Where have you purchased your parts?
Most major auto parts stores had parts, but I had to work with them to get things exactly right.
Autozone was okay with me, but O-Rilleys helped a ton!
I also went on the AACA forum and got a ton of help from them.
I have been on multiple Buick Facebook pages that have helped me.
A lot of the work done was from a family friend who drag races. He was able to help me track down parts or make other parts fit my application.
I was never intending to make it a show car restoration so I tried my best to just get everything back up and working.
What about you?
I am currently a college student at Illinois State University. I will be going into my senior year as an education major.
I always have had a passion for classic cars, ever since I was younger, but I never imagined actually buying one.
I bought the car in spring of 2018 and it was a train wreck.
If I had to really think to what makes me associate with classic cars, it was my moms dad (Grandpa Tony). He always was showing me classic car pictures from when they were younger and I really did this entire thing because of him. I wanted him to sit in a car that was a nightmare and then see what hard work could do to make it worth something.
He has gotten to ride in the car a couple times since its full completion but it really will never be complete. I think that I will always find a way to improve something. I just love tinkering! It is my passion.
I love to see engines run and to stop at an intersection and have everyone stare at me because some young kid is driving a car that was made the YEAR his parents were born! It is a great feeling.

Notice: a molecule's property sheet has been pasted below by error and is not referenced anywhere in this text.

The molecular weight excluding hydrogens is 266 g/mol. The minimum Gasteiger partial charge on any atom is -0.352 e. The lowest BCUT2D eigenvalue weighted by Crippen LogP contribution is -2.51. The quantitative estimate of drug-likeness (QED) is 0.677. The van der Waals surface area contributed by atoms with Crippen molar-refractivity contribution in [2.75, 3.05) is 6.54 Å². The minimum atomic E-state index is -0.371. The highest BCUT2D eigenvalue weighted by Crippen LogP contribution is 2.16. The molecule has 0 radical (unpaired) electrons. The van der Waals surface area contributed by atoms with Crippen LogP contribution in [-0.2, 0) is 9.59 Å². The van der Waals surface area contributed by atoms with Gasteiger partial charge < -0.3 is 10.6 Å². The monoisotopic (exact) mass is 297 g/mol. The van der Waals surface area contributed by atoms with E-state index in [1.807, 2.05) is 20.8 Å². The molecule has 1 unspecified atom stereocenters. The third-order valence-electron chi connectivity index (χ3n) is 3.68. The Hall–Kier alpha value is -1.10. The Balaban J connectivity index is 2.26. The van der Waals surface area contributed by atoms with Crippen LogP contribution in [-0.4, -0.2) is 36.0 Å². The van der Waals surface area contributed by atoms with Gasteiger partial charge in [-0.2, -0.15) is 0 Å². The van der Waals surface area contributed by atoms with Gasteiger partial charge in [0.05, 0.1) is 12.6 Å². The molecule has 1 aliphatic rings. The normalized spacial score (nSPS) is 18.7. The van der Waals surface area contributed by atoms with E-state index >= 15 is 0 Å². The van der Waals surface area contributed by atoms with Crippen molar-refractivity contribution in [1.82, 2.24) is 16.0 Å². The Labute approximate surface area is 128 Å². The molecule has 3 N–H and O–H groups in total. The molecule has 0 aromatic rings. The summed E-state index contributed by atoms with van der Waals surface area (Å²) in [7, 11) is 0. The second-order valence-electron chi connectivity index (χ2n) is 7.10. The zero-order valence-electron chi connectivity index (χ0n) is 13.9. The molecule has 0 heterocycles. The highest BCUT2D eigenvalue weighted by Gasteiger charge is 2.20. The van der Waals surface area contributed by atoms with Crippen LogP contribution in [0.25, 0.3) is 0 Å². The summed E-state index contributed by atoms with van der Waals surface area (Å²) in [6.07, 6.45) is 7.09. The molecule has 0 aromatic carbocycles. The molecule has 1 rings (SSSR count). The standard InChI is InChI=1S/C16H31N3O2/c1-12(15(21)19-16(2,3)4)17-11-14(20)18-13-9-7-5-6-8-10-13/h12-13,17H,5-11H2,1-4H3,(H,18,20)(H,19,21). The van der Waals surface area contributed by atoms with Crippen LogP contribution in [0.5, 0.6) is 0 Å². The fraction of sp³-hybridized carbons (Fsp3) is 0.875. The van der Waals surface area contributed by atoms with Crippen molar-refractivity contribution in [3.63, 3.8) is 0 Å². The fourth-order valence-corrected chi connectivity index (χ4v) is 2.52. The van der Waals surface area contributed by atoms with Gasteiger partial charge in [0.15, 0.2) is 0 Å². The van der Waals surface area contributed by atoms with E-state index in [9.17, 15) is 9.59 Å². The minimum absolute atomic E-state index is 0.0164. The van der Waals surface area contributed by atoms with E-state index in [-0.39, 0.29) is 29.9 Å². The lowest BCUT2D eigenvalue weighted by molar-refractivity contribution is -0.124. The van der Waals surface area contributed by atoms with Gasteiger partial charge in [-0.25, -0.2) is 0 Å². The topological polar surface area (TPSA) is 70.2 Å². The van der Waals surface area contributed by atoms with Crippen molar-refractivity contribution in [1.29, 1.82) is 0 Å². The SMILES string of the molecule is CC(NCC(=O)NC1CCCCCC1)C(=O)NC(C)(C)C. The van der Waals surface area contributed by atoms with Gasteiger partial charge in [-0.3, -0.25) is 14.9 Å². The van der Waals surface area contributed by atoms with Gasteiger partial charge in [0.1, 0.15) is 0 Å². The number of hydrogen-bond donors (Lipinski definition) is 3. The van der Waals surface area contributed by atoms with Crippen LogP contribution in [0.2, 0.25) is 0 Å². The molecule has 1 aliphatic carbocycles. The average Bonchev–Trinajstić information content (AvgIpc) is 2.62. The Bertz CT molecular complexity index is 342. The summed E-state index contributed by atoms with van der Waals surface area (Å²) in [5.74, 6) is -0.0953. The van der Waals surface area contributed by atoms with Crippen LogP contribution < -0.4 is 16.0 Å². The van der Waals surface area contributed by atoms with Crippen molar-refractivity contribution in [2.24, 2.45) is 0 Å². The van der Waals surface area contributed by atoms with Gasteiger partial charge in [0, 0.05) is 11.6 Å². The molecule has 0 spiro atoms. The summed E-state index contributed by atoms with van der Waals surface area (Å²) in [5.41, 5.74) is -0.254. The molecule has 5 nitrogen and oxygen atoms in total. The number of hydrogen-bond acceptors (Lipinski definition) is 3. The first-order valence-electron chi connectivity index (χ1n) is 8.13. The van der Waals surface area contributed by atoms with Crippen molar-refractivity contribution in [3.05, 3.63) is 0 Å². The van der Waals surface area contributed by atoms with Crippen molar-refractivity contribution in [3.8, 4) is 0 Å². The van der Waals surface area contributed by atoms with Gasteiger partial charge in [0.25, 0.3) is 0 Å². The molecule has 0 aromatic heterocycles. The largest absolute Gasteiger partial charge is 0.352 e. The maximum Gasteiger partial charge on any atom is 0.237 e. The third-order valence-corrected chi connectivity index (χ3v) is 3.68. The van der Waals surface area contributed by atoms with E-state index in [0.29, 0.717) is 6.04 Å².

Any stories regarding this project?
When I bought this car, my parents hated me. They hated the car, it was waste of money and they swore it “looked like the animal house car.”
After countless hours of work, my mom actually texted me a picture while I was at college of my dad in the garage one night polishing the paint on the entire car because I had not gotten the time to before I went back to school.
They both actually drive the car occasionally, now that it is functional.
It is a fun conversational piece to show up in and I hope they continue to see the value in showcasing how hard work pays off.
I have also, on the negative side, driven through an intersection with no brakes! This was before I was able to get the brakes correctly adjusted. Thankfully no one was injured. This was also at the time that I had not fixed the overheating problem.
I went to a car show in Rosemont, IL on a 95 degree day, got there, parked my car and opened the hood and BOOM a radiator hose broke spraying molten hot coolant all over the beautiful Buick Riviera next to me. I felt awful and like a complete loser, but the owner of the car was so nice to me. He forgave me and said that things like this happen, and I will learn to work with it as I progress with fixing the car. Since then I always have checked my radiator hoses before I go out!
Any garages, parts stores, fabrication shops, etc you want to call out specifically?
I had a couple places work hard on it. None of this would have been possible without 3 important family friends.
The first two Butch and Jill are just amazing. They have been literal family to me and encourage me to keep with this hobby and make it into something I love.
Another family friend, Ed (we can keep his last name private) has been a huge help and I hope that he one days finds out how thankful I am to have him as a reference. He has done countless fixes when I am about to blow the car up with problems I don’t even see!
Also, Busch Auto in Palatine, IL is excellent, they took time out of the day to work on a classic car that is not their usual client. I was grateful to have them fix things in my car that I was not familiar with.
Also AJ & H Transmission in Palatine, IL did an excellent job for me in checking my drive train and repairing anything necessary. They also stepped outside the bounds to work on a classic car that is not usually their typical client.
Below, click the buttons for some short videos of the car running.
Check out the pictures below, make sure to click on the picture to see the full version.